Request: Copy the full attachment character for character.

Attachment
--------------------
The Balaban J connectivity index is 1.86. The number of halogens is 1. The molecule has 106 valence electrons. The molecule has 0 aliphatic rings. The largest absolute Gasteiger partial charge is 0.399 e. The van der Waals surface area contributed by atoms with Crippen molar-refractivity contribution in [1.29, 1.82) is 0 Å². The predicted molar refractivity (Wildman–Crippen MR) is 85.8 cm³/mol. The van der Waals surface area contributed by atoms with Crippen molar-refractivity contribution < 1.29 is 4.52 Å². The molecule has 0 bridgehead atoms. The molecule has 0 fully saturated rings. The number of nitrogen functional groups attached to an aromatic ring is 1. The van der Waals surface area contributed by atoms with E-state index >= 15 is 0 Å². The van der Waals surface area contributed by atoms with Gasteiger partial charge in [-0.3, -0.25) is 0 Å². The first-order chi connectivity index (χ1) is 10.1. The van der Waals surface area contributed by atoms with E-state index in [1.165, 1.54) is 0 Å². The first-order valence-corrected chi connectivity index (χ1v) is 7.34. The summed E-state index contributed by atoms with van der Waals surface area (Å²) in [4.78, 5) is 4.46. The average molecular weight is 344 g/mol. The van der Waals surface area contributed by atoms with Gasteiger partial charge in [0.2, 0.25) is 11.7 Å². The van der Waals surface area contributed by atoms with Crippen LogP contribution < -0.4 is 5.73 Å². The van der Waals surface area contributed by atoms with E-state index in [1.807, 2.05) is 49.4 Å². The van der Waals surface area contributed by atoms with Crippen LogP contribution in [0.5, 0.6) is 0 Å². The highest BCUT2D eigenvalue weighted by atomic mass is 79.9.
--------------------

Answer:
The Balaban J connectivity index is 1.86. The number of halogens is 1. The molecule has 106 valence electrons. The molecule has 0 aliphatic rings. The largest absolute Gasteiger partial charge is 0.399 e. The van der Waals surface area contributed by atoms with Crippen molar-refractivity contribution in [1.29, 1.82) is 0 Å². The predicted molar refractivity (Wildman–Crippen MR) is 85.8 cm³/mol. The van der Waals surface area contributed by atoms with Crippen molar-refractivity contribution < 1.29 is 4.52 Å². The molecule has 0 bridgehead atoms. The molecule has 0 fully saturated rings. The number of nitrogen functional groups attached to an aromatic ring is 1. The van der Waals surface area contributed by atoms with E-state index >= 15 is 0 Å². The van der Waals surface area contributed by atoms with Gasteiger partial charge in [-0.3, -0.25) is 0 Å². The first-order chi connectivity index (χ1) is 10.1. The van der Waals surface area contributed by atoms with E-state index in [1.165, 1.54) is 0 Å². The first-order valence-corrected chi connectivity index (χ1v) is 7.34. The summed E-state index contributed by atoms with van der Waals surface area (Å²) in [4.78, 5) is 4.46. The average molecular weight is 344 g/mol. The van der Waals surface area contributed by atoms with Gasteiger partial charge in [0.2, 0.25) is 11.7 Å². The van der Waals surface area contributed by atoms with Crippen LogP contribution < -0.4 is 5.73 Å². The van der Waals surface area contributed by atoms with E-state index in [1.807, 2.05) is 49.4 Å². The van der Waals surface area contributed by atoms with Crippen LogP contribution in [0.5, 0.6) is 0 Å². The highest BCUT2D eigenvalue weighted by atomic mass is 79.9.